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Kabuki Theater- Art Deco

Japanese Kabuki Theater is a traditional form of Japanese theater founded in the Edo period (1603-1868). The world of Kabuki was a sealed world that could only to be entered if one was born into an acting family, or eimoto, where the head of the acting ‘house’ is the main actor, or teacher. Because of edicts passed in the Edo period, only males may act in Kabuki, leading to the world of onnagata actors, or female impersonators.

Since the 1850's Japanese art and society injected inspiration into European art and design. The Japanese use of pure color inspired the French Impressionist, in turn fueling the organic Art Nouveau movement of the 1870s. The term “Art Deco” was first used in the mid-1920s to describe designs typical of the leading French artists and designers who exhibited their work in the famous ‘Exposition Internationale des Arts Decoratifs et Industriels Modernes’, held in Paris in 1925.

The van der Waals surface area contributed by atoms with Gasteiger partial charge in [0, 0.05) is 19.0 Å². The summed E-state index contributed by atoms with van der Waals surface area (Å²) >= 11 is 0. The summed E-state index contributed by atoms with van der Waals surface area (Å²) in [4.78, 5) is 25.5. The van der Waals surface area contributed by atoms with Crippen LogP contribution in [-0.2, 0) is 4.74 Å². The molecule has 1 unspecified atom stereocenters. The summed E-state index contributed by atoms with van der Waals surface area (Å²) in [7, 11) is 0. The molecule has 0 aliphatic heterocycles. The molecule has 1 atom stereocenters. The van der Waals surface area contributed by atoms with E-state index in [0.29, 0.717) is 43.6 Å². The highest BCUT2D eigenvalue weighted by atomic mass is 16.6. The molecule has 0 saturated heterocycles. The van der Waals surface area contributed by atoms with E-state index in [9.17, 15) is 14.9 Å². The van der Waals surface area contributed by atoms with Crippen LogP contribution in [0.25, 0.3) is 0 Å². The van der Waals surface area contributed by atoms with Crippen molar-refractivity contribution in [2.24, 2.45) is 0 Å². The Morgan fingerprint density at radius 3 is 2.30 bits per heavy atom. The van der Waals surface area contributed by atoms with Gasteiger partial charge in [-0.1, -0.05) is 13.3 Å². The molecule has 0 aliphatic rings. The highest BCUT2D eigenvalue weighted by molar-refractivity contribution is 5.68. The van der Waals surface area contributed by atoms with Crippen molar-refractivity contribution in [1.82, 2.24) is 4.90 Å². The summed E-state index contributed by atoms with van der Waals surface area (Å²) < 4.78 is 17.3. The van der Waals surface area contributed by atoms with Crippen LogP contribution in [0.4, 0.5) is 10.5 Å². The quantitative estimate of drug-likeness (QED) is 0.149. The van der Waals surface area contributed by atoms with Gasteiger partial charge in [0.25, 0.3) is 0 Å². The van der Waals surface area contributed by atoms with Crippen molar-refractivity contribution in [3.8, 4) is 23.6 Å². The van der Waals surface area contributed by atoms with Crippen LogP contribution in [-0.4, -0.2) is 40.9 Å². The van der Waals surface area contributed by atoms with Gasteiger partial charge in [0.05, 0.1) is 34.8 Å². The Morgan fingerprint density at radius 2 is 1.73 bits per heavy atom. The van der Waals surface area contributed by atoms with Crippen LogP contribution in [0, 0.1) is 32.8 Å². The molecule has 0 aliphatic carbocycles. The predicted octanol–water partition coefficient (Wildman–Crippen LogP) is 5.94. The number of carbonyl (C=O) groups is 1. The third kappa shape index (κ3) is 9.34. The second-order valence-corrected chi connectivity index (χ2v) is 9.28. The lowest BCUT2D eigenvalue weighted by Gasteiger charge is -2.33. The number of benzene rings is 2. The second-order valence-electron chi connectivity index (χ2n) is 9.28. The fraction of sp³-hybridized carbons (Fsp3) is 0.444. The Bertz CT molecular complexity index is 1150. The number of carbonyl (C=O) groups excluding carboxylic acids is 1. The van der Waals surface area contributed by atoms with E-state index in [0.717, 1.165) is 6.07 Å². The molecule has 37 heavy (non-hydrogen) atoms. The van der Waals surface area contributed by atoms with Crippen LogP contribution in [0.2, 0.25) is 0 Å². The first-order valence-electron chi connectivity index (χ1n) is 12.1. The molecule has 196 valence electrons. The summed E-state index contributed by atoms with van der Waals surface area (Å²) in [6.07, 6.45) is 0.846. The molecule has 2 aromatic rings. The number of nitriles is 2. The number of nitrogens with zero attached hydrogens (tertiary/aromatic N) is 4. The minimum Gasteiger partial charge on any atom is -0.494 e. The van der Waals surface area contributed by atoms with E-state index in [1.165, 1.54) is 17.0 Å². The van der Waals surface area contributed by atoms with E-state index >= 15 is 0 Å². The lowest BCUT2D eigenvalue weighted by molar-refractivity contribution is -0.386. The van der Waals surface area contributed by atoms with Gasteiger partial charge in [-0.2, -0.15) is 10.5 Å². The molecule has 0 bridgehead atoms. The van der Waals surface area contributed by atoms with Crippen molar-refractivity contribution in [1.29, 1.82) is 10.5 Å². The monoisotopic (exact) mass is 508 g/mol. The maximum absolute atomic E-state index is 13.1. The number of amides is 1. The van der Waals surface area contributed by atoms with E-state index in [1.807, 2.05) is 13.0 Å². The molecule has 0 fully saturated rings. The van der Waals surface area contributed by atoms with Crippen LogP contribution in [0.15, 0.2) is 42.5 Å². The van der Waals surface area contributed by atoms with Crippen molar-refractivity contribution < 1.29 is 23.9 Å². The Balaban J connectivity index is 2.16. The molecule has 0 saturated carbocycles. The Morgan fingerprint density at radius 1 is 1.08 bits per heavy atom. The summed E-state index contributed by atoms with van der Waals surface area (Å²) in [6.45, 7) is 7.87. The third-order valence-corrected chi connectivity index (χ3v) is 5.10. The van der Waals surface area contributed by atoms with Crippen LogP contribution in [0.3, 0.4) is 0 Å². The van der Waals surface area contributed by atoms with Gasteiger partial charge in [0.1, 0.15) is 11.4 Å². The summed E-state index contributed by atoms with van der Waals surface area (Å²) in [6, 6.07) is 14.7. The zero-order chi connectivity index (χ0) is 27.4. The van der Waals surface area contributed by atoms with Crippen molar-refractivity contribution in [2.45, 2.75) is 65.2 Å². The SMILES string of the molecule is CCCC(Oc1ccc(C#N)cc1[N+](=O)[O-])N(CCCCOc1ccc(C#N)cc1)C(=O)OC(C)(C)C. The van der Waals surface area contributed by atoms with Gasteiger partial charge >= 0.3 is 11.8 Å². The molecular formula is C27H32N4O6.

Young Russian artist, Alexandre Iacouleff (1887-1938) had traveled extensively through Mongolia, China and Japan, recording this mysterious cultures by watercolor and pastel in the 1920s. The stylized makeup of the Kabuki actors and their costumes mirrored the geometric fundamentals of the new art movement of Art DecoIacouleff's intriguing illustrations of that mysterious world of Kabuki theater is seen here interpreted through  the Art Deco prism with his use  of monochromatic color and strong angular design. By the 1930’s it had developed into a sophisticated and highly stylized form.. 






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